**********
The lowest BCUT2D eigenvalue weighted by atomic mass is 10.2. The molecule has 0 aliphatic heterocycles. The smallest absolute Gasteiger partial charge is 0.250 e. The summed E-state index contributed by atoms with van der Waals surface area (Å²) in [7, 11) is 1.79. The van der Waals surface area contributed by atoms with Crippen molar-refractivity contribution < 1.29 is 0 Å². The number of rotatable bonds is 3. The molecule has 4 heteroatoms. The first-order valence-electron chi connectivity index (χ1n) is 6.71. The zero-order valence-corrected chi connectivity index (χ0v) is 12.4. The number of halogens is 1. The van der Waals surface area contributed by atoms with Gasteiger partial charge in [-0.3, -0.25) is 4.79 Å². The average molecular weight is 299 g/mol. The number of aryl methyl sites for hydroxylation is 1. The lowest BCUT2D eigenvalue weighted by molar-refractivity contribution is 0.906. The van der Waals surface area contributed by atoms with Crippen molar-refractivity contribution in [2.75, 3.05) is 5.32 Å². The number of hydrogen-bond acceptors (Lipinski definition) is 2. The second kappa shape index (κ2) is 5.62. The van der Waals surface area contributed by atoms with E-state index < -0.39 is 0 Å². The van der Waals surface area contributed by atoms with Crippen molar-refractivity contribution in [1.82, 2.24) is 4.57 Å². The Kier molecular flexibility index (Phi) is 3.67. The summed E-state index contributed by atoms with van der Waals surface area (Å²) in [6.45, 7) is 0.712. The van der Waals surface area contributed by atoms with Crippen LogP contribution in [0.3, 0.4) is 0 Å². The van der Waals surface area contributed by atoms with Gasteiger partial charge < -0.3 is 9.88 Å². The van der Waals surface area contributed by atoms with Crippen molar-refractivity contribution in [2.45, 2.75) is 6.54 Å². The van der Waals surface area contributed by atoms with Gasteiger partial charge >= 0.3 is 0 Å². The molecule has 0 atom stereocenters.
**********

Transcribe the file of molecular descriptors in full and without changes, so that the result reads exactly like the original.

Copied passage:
The lowest BCUT2D eigenvalue weighted by atomic mass is 10.2. The molecule has 0 aliphatic heterocycles. The smallest absolute Gasteiger partial charge is 0.250 e. The summed E-state index contributed by atoms with van der Waals surface area (Å²) in [7, 11) is 1.79. The van der Waals surface area contributed by atoms with Crippen molar-refractivity contribution < 1.29 is 0 Å². The number of rotatable bonds is 3. The molecule has 4 heteroatoms. The first-order valence-electron chi connectivity index (χ1n) is 6.71. The zero-order valence-corrected chi connectivity index (χ0v) is 12.4. The number of halogens is 1. The van der Waals surface area contributed by atoms with Gasteiger partial charge in [-0.3, -0.25) is 4.79 Å². The average molecular weight is 299 g/mol. The number of aryl methyl sites for hydroxylation is 1. The lowest BCUT2D eigenvalue weighted by molar-refractivity contribution is 0.906. The van der Waals surface area contributed by atoms with Crippen molar-refractivity contribution in [2.75, 3.05) is 5.32 Å². The number of hydrogen-bond acceptors (Lipinski definition) is 2. The second kappa shape index (κ2) is 5.62. The van der Waals surface area contributed by atoms with E-state index < -0.39 is 0 Å². The van der Waals surface area contributed by atoms with Crippen molar-refractivity contribution in [1.82, 2.24) is 4.57 Å². The Kier molecular flexibility index (Phi) is 3.67. The summed E-state index contributed by atoms with van der Waals surface area (Å²) in [6.45, 7) is 0.712. The van der Waals surface area contributed by atoms with Crippen LogP contribution in [0.3, 0.4) is 0 Å². The van der Waals surface area contributed by atoms with Gasteiger partial charge < -0.3 is 9.88 Å². The van der Waals surface area contributed by atoms with Crippen molar-refractivity contribution in [2.45, 2.75) is 6.54 Å². The van der Waals surface area contributed by atoms with Gasteiger partial charge >= 0.3 is 0 Å². The molecule has 0 atom stereocenters.